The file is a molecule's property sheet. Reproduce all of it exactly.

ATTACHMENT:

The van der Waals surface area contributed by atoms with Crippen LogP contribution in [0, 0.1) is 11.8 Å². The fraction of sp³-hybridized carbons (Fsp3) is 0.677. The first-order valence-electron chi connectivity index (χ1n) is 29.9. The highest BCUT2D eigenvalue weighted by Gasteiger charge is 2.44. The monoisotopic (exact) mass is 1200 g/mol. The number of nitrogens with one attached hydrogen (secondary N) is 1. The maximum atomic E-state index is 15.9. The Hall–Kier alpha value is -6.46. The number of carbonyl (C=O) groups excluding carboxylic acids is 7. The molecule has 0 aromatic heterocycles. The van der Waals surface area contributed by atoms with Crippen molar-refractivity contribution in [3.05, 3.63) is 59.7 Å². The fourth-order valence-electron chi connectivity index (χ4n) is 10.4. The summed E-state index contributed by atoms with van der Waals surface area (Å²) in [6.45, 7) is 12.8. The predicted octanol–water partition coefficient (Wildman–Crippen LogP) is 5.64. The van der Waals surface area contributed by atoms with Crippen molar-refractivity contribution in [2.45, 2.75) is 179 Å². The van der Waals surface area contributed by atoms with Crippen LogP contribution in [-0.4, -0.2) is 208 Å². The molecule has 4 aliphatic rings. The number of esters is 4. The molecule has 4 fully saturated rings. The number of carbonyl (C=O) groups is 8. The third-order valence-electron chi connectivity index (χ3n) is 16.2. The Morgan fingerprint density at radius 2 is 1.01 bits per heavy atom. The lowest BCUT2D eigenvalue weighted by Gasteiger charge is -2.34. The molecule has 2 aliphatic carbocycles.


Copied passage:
The van der Waals surface area contributed by atoms with Crippen LogP contribution in [0, 0.1) is 11.8 Å². The fraction of sp³-hybridized carbons (Fsp3) is 0.677. The first-order valence-electron chi connectivity index (χ1n) is 29.9. The highest BCUT2D eigenvalue weighted by Gasteiger charge is 2.44. The monoisotopic (exact) mass is 1200 g/mol. The number of nitrogens with one attached hydrogen (secondary N) is 1. The maximum atomic E-state index is 15.9. The Hall–Kier alpha value is -6.46. The number of carbonyl (C=O) groups excluding carboxylic acids is 7. The molecule has 0 aromatic heterocycles. The van der Waals surface area contributed by atoms with Crippen molar-refractivity contribution in [3.05, 3.63) is 59.7 Å². The fourth-order valence-electron chi connectivity index (χ4n) is 10.4. The summed E-state index contributed by atoms with van der Waals surface area (Å²) in [6.45, 7) is 12.8. The predicted octanol–water partition coefficient (Wildman–Crippen LogP) is 5.64. The van der Waals surface area contributed by atoms with Crippen molar-refractivity contribution in [2.45, 2.75) is 179 Å². The van der Waals surface area contributed by atoms with Crippen LogP contribution in [-0.4, -0.2) is 208 Å². The molecule has 4 aliphatic rings. The number of esters is 4. The molecule has 4 fully saturated rings. The number of carbonyl (C=O) groups is 8. The third-order valence-electron chi connectivity index (χ3n) is 16.2. The Morgan fingerprint density at radius 2 is 1.01 bits per heavy atom. The lowest BCUT2D eigenvalue weighted by Gasteiger charge is -2.34. The molecule has 2 aliphatic carbocycles.